It was she who was mature and protective now. “Why, of course! You shall run off by yourself! Why don’t you get Paul to go along, and you boys just fish and have a good time?” She patted his shoulder—reaching up to it—while he shook with palsied helplessness, and in that moment was not merely by habit fond of her but clung to her strength.
She cried cheerily, “Now up-stairs you go, and pop into bed. We’ll fix it all up. I’ll see to the doors. Now skip!”
For many minutes, for many hours, for a bleak eternity, he lay awake, shivering, reduced to primitive terror, comprehending that he had won freedom, and wondering what he could do with anything so unknown and so embarrassing as freedom.
No apartment-house in Zenith had more resolutely experimented in condensation than the Revelstoke Arms, in which Paul and Zilla Riesling had a flat. By sliding the beds into low closets the bedrooms were converted into living-rooms. The kitchens were cupboards each containing an electric range, a copper sink, a glass refrigerator, and, very intermittently, a Balkan maid. Everything about the Arms was excessively modern, and everything was compressed—except the garages.
The Babbitts were calling on the Rieslings at the Arms. It was a speculative venture to call on the Rieslings; interesting and sometimes disconcerting. Zilla was an active, strident, full-blown, high-bosomed blonde. When she condescended to be good-humored she was nervously amusing. Her comments on people were saltily satiric and penetrative of accepted hypocrisies. “That’s so!” you said, and looked sheepish. She danced wildly, and called on the world to be merry, but in the midst of it she would turn indignant. She was always becoming indignant. Life was a plot against her and she exposed it furiously.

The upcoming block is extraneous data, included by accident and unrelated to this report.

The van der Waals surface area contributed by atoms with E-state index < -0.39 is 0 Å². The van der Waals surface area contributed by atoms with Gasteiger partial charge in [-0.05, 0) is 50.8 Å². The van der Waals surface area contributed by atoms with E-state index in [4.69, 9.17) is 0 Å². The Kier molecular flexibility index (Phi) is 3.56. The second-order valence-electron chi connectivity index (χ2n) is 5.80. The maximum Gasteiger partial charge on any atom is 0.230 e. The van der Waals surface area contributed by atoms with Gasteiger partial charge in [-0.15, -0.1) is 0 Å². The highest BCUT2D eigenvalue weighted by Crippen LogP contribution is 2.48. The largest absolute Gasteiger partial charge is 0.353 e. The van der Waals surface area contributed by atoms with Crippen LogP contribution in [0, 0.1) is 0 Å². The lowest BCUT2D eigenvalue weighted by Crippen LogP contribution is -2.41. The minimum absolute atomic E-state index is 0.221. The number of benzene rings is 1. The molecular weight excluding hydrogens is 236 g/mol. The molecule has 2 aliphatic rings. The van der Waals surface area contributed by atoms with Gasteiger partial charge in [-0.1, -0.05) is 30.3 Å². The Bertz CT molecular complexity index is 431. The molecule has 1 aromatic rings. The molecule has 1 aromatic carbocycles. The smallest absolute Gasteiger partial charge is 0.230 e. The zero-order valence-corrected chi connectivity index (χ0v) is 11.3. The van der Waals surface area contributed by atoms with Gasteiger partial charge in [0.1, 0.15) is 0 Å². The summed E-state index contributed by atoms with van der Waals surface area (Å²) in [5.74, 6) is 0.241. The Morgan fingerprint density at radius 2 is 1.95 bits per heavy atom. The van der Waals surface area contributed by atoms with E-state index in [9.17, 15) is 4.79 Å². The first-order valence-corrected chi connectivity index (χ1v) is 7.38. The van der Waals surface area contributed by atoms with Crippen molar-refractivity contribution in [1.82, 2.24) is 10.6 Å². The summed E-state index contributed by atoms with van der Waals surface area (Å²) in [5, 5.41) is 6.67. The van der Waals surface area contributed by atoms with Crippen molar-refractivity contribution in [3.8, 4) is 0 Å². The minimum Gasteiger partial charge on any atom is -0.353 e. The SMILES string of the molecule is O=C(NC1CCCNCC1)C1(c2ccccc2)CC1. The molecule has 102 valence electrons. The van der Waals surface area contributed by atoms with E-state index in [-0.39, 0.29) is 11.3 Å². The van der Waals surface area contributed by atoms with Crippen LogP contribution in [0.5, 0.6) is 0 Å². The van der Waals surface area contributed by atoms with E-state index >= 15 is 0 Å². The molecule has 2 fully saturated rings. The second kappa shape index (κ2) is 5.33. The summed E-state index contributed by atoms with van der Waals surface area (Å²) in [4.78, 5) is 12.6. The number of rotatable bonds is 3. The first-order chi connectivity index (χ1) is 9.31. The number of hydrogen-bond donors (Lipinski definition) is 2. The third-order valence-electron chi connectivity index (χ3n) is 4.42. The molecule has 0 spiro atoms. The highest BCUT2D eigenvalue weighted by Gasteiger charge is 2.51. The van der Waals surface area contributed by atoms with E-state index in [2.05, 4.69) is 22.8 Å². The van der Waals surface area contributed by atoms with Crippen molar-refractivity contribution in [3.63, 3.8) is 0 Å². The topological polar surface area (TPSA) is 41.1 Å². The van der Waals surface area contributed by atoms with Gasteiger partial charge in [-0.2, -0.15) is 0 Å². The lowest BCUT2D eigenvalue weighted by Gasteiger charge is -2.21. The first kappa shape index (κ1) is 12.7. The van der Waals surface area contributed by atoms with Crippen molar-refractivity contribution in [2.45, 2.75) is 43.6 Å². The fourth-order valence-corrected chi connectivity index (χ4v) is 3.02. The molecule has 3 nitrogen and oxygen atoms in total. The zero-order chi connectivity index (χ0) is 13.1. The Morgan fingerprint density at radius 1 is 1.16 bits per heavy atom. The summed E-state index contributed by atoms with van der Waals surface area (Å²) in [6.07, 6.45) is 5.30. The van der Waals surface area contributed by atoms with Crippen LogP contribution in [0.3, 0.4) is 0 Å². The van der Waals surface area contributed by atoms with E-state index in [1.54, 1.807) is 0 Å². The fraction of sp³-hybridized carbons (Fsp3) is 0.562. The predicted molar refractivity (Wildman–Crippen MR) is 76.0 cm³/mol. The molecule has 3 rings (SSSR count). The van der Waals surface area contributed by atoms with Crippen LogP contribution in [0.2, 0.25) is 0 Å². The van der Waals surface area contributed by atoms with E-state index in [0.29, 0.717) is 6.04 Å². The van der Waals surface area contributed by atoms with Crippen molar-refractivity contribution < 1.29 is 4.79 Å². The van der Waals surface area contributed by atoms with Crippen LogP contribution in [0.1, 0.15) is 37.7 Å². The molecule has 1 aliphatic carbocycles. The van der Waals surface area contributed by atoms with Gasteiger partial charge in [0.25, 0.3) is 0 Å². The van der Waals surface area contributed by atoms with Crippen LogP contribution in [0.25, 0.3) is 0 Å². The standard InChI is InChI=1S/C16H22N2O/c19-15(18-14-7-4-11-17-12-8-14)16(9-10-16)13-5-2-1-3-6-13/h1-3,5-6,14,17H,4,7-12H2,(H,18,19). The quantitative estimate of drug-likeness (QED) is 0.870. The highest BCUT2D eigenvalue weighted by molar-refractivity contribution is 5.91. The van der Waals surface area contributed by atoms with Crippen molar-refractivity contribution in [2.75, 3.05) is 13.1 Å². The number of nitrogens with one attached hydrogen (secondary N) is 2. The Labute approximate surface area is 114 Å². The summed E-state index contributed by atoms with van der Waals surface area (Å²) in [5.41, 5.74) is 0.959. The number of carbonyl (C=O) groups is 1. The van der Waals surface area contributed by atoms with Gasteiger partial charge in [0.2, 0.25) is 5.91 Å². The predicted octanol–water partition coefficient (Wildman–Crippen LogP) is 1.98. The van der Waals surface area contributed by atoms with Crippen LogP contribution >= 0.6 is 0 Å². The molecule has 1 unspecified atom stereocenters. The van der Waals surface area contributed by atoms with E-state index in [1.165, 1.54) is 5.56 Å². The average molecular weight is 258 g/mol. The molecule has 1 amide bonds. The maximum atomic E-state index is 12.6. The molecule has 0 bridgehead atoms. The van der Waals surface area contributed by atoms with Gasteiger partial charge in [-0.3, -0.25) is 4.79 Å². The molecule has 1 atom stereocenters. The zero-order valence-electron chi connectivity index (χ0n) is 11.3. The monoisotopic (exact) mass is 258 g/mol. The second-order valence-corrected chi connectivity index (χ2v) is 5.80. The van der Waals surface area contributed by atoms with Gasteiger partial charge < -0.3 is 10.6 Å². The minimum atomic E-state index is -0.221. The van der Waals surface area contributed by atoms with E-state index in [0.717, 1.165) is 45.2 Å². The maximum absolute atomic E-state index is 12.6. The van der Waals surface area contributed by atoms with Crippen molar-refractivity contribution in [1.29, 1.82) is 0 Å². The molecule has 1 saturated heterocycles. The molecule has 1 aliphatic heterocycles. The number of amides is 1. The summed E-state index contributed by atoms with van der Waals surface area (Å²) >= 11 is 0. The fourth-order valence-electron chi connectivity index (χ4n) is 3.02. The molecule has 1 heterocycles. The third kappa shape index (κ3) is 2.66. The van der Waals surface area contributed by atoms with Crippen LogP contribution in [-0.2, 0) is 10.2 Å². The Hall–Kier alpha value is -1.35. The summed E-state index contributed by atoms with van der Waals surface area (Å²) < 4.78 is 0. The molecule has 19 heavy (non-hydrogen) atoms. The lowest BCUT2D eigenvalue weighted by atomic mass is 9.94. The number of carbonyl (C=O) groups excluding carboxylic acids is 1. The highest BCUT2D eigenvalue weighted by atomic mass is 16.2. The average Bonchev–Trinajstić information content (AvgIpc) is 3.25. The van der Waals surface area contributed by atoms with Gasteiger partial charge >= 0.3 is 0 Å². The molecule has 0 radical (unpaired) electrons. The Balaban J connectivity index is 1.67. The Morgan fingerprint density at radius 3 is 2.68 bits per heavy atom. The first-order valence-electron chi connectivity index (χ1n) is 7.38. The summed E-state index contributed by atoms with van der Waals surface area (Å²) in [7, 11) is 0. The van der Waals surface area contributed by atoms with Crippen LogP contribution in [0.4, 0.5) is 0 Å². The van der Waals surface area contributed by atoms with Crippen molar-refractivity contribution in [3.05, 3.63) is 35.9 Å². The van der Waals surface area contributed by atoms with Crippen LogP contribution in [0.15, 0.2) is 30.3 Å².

She was affable to-night. She merely hinted that Orville Jones wore a toupe, that Mrs. T. Cholmondeley Frink’s singing resembled a Ford going into high, and that the Hon. Otis Deeble, mayor of Zenith and candidate for Congress, was a flatulent fool (which was quite true). The Babbitts and Rieslings sat doubtfully on stone-hard brocade chairs in the small living-room of the flat, with its mantel unprovided with a fireplace, and its strip of heavy gilt fabric upon a glaring new player-piano, till Mrs. Riesling shrieked, “Come on! Let’s put some pep in it! Get out your fiddle, Paul, and I’ll try to make Georgie dance decently.”
The Babbitts were in earnest. They were plotting for the escape to Maine. But when Mrs. Babbitt hinted with plump smilingness, “Does Paul get as tired after the winter’s work as Georgie does?” then Zilla remembered an injury; and when Zilla Riesling remembered an injury the world stopped till something had been done about it.